According to California law, workers who should be considered W2 employees but are misclassified as 1099 independent contractors are eligible to file wage and hour claims. Damages that an employer may be subject to include:
- Lost wages
- Overtime pay
- Unpaid meals and breaks
- Interest and penalties.
In Southern California, an independent contractor is an employee who performs services for an employer while controlling how the services are rendered. For the purposes of California labor law, someone providing services to another party who does not fulfill the legal criteria of an independent contractor is considered an employee.
It’s essential to categorize employees in the right group since independent contractors aren’t protected by California’s wage and hour laws. These laws cover the minimum wage and meal and rest breaks.
However, employers can’t get around California’s wage and hour laws by telling an employee they’re an independent contractor or making them sign a document saying so.
Unless the person hired fits an independent contractor’s meaning, that person is an employee and has all the provisions that California employment law gives workers.
The Difference Between An Employee And An Independent Contractor In California
According to California labor law, an independent contractor provides services to another party if the conditions below are met:
- The person providing the services is guaranteed a specified sum of money in exchange for a particular outcome, and they are still in charge of how the assignment was done.
- An employee-employer connection has been established if the individual seeking the services influences how the work is executed rather than merely specifying the intended outcome.
Independent contractors are workers who get a set amount of money to do a certain job and keep control over the process. Independent contractors are also responsible for paying their own Social Security and Medicare taxes to the IRS.
California implemented the so-called ABC test to determine if someone is a worker. The ABC test presumes that every worker is an employee. An employer could be considered an independent contractor, though, if the employer can show:
- The worker does work outside the ordinary course of the hiring entity’s business.
- The employer is engaged in an independent business, occupation, or trade similar to that involved in the roles executed.
- The worker is free from the employer’s business control regarding work performance.
The ABC test has replaced the “Borello” criterion in California. The “Borello” criterion was a multifactor test used to decide if a person was a contractor or an employee.
Large gig economy companies like Lyft and Uber say their workers still qualify as independent contractors under the new ABC test and don’t deserve unemployment insurance and health care benefits. It is uncertain if the judge will concur.
It should be noted that the Borello criteria, which are older, will still be utilized to assess whether a professional is an independent contractor. Some licensed doctors, engineers, lawyers, private detectives, accountants, and marketing and HR specialists work in these fields. Some licensed manicurists and barbers who meet specific requirements, like being able to set their prices, are also on the list.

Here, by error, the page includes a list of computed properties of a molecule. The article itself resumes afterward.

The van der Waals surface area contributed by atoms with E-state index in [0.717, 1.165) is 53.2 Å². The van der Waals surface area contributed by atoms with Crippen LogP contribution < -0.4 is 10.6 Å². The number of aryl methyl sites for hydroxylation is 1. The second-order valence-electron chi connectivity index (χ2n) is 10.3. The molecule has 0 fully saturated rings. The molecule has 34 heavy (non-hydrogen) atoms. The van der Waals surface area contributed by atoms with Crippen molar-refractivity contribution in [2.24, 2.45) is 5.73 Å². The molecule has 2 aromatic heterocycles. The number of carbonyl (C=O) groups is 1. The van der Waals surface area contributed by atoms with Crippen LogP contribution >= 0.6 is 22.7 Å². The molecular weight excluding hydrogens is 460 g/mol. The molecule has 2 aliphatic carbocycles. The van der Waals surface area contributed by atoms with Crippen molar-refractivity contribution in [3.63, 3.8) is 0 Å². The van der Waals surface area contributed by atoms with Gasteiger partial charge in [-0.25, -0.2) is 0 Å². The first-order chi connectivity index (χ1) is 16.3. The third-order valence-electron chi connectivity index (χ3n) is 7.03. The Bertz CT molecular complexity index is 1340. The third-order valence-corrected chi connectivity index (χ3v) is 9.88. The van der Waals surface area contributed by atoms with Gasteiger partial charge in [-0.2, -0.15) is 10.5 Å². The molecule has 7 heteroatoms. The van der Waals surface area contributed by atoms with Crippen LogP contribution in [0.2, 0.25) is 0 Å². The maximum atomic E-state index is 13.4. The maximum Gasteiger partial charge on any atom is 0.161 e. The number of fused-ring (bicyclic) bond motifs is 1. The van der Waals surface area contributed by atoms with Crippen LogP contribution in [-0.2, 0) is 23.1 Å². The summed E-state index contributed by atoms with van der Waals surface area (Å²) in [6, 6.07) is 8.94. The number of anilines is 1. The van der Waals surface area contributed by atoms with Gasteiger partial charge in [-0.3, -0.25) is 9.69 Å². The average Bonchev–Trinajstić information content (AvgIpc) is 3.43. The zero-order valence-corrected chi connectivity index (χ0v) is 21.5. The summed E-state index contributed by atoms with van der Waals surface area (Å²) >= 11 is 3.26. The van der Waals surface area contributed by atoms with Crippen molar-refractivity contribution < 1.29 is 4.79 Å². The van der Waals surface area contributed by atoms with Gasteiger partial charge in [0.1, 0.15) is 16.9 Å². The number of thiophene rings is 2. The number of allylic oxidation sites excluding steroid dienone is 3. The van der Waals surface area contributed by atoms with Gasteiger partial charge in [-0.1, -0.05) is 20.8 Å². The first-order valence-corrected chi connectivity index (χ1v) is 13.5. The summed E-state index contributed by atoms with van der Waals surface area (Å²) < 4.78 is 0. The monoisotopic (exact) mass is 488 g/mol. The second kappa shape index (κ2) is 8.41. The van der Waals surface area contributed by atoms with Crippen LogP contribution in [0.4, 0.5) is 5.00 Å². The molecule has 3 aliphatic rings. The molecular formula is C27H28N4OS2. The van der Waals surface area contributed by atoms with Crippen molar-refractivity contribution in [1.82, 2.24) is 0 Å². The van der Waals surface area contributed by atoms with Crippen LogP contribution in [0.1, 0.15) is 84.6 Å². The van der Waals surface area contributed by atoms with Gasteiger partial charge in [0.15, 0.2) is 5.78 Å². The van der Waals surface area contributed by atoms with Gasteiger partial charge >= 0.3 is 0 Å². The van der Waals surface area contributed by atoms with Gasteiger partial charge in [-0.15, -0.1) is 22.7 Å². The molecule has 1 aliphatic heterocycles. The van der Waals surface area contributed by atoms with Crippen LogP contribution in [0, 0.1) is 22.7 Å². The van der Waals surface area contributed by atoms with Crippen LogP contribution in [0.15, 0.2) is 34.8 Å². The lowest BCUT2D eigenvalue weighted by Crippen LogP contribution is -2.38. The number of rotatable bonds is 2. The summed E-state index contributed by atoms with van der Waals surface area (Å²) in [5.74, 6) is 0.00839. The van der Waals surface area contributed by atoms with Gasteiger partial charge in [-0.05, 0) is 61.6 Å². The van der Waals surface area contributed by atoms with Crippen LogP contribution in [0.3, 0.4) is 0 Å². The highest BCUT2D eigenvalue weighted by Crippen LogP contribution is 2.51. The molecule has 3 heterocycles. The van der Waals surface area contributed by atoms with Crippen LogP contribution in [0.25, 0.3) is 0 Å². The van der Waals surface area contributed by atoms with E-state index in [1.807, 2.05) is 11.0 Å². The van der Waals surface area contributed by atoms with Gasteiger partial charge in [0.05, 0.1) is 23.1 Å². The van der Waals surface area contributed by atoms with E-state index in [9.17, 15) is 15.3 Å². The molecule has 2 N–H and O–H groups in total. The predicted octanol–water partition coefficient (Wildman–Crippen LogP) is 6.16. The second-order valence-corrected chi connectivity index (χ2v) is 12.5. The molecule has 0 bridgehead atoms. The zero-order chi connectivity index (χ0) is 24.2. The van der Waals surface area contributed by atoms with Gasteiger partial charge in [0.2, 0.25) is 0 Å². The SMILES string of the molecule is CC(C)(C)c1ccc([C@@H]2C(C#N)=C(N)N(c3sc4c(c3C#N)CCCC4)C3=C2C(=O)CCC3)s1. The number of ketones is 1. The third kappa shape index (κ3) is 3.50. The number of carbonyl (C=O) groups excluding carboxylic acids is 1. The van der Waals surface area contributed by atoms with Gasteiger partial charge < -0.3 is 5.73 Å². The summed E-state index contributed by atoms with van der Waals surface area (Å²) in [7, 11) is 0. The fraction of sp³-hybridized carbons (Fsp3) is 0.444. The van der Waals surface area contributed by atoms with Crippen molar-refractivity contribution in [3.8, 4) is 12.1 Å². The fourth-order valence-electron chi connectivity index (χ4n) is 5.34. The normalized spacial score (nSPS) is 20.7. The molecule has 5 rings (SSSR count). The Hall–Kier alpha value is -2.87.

Independent authors and photographers
According to Assembly Bill 5 in California, independent writers, editors, and photographers are limited to 35 “content submissions” each year to media organizations.
What to Do if Misclassified
California law gives you the tools to assert your rights if you feel someone who has hired you to provide services has misclassified you as an independent contractor. The initial step to take is to Hire a Southern California employment lawyer. Penalties for misclassification in California may be severe.
You are entitled to overtime compensation and meal/rest breaks if you work as an employee and are not a California-exempt employee. Additionally, you cannot be coerced or forced by your employer to work overtime.
This means that California employees who are wrongfully misclassified as independent contractors could file wage and hour lawsuits against their employers to recover overtime pay that was wrongfully withheld from them, interest on the unpaid overtime, and perhaps even legal costs.
Possible Damages Available After Filing A Claim
The types of wage and hour law violations that may result in compensation in California wage and hour cases include:
- Overtime law violations
- Violations of the minimum wage law
- Rest or meal break law violations.
- Purposefully misclassifying workers as independent contractors.
A worker must be intentionally misclassified as an independent contractor to avoid being considered an employee for purposes of California law.
An individual who willfully misclassifies a worker as an independent contractor is subject to a punishment of $5,000 to $25,000 for each infraction. If an employer is assessed this fine, they are also barred from levying fees or taking money out of this pay.
The employee is entitled to recovery for the unpaid amounts owed, interest, and attorneys’ costs if the employer refuses to pay the minimum wage or overtime due to the worker’s incorrect classification as an independent contractor.
Work with a competent employment attorney if you are uncertain that you have misclassified your workers unknowingly. If you willingly misclassify your employees, they could file charges against you, and you could face severe penalties. You will still need legal counsel.